By the time Rafa Benitez had completed the signing of Islam Slimani, a centre forward he had coveted for more than 18 months, the player was racing back to his Midlands home to celebrate his son’s birthday.
It had been a whirlwind transfer deadline day for the Algerian forward; called by Benitez in the morning, picked up in Mike Ashley’s private jet, flown to Newcastle, shown around the training ground at Benton before signing a temporary deal as his new club were conceding a late, cruel own goal against Burnley.
Not handed the number nine shirt so cherished on Tyneside (and currently the property of Dwight Gayle) but a striker nonetheless, given the not inconsiderable task of saving Newcastle United. From stagehand to leading role in the blink of an eye.
It had been that kind of week for the 29-year-old. West Ham and Monaco were suitors, as were Roma, as the window closed. There was a suggestion Leicester would not do business with West Ham because of a newspaper column written by Karen Brady, criticising their owners for the size of a wine bill.
Newcastle themselves had bid £13m and then £17m for the Feyenoord forward Nicolai Jorgensen, short of the club’s £25m asking price. It was the usual tale of Tyneside angst as the clock ticked down to within 24 hours of the window closing, and only late last Tuesday night did Benitez and his scouting staff finally believe they could land a player who had been signed by England’s champions for £29m in 2016, smashing Leicester’s record transfer fee in the process.
“The 24 hours before I signed were complicated but I think I made the right choice,” said Slimani. “Rafa Benitez is a big coach with a great reputation. Him calling me had a big effect. Speaking to the manager, it gave me the confidence to know this was the right choice.
“It’s true that there were a lot of clubs interested in me but Newcastle is a historic club so I’ve known about it from a very young age. When I was young, the film Goal was around, but more importantly there were legendary players like Alan Shearer. It was obvious how big a club it is. The fans love this club. That played a part.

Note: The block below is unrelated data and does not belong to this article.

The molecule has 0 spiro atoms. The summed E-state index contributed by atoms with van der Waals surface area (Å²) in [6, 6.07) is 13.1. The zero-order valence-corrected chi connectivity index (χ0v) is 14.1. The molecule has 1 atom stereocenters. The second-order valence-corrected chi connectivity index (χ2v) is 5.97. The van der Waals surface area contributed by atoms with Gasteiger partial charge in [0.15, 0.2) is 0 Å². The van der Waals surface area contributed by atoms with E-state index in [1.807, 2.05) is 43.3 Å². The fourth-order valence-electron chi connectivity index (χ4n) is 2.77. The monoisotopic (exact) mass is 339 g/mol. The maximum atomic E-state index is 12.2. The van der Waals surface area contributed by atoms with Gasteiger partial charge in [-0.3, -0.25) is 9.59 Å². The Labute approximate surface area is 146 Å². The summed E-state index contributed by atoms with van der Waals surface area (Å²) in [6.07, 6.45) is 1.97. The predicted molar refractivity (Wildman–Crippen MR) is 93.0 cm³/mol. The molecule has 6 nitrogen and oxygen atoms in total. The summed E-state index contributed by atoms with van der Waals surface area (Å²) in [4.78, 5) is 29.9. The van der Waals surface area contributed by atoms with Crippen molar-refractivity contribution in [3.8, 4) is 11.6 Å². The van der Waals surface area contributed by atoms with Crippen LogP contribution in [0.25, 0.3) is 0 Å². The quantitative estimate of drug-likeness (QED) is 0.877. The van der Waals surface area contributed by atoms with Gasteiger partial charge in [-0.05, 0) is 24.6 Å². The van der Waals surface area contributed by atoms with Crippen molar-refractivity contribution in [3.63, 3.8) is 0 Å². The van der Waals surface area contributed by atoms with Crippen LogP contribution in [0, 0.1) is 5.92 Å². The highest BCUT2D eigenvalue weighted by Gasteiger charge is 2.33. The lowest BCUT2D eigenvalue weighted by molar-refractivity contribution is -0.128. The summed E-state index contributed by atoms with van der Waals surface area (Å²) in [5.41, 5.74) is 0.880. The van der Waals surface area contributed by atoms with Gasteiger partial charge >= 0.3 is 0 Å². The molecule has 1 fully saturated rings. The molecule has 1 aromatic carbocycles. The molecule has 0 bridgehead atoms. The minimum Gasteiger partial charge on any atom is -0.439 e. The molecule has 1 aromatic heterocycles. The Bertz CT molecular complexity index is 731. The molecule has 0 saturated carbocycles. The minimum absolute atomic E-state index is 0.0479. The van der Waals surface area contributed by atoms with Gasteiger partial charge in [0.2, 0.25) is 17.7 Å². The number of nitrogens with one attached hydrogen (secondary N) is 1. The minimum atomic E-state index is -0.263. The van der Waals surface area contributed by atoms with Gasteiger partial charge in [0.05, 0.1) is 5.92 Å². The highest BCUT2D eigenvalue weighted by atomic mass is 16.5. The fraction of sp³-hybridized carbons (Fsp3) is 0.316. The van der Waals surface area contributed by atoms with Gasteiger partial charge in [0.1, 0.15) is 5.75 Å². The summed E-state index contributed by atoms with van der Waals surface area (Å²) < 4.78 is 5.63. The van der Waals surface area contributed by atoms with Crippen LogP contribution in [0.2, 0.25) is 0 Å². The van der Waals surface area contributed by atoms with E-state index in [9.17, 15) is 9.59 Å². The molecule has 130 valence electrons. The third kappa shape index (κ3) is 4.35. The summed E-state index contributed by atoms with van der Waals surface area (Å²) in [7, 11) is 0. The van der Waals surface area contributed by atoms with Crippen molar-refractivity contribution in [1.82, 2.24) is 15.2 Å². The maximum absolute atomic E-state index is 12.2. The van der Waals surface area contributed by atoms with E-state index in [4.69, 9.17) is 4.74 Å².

“I’m a goalscorer and that is what the team needs. I will help fight to remain in the Premier League.”
Newcastle’s need for goals right now is huge. Joselu and Ayoze Perez are top scorers, in February, with four. Slimani, with chances limited at the King Power Stadium, has scored that many in the Carabao Cup alone this season, but it has been stop-start since his move to England, scoring twice on his debut but finding Jamie Vardy an immovable force. There is no shame in that, or the fact he was a potential replacement for a player who never left.
Slimani, an Algerian Ballon d’or winner in 2013, will need to rediscover the form that saw him find the net 27 times in 33 games in his final full season for Sporting Lisbon in Portugal’s Primeira Liga. In his final game, at the start of the 2016/17 campaign, he scored the equaliser in a 2-1 victory against rivals Porto. It was his fifth goal in three games against them, earning him the nickname ‘Dragonslayer’. He cried on the pitch as he said goodbye. In total Slimani had scored 57 times for Sporting in 109 games. He admitted he was convinced by international teammate Riyad Mahrez to join the Premier League, a far cry from his youth in the western Algiers suburb of Ain Benian. Then, he could not afford a fishing rod so his friends would fish with plastic bottles tied to pieces of string.
Slimani joined WBAB (in the Algerian fifth tier) in his hometown when he was a teenager. He moved to JSM Cheraga and scored enough goals in the youth team to join the first team squad. He scored 18 goals and in 2009 CR Belouizdad paid £7,000 to sign him. In his second season he scored ten goals. He became an Algerian international in 2012 and scored his first goal for his country against Rwanda. In 2013 he signed for Sporting after a dispute with his club, who he proved to the Algerian Football Federation, had reneged on contractual promises.
There have been 27 goals now at international level, and it is not pushing it too far to suggest Newcastle’s future needs those goals. The city cannot contemplate a third relegation in less than a decade and the prime emotion Benitez has shown since signing the player, who has both pace and aerial ability, has been relief.
“No, he’s not a risk,” he said. “I watched him in Portugal and he did well, but he’s a player that if you have Vardy up front it’s very difficult to play ahead of him.
“We knew about him but, when Leicester paid £30m for him, we started thinking about other things. Then when we heard he was available on loan, he became an option. Clubs were pushing until the last minute so we had to do it quickly and we had to do it well, it was not easy.
“He knows the league, he’s strong, he can run behind defenders, different things that we don’t have. We have players, one can run, one can win in the air, one can be strong, but this one maybe can do a little bit of everything.”
Much will depend on how quickly he adapts. The thigh injury he arrived at Newcastle with has cleared up. He trained on Wednesday and Thursday with his new team-mates. There are 11 games remaining - he cannot play against his parent club - and the size of Slimani’s impact will most likely play a huge part in the club’s survival bid.
No pressure then.
Join our new commenting forum
Join thought-provoking conversations, follow other Independent readers and see their replies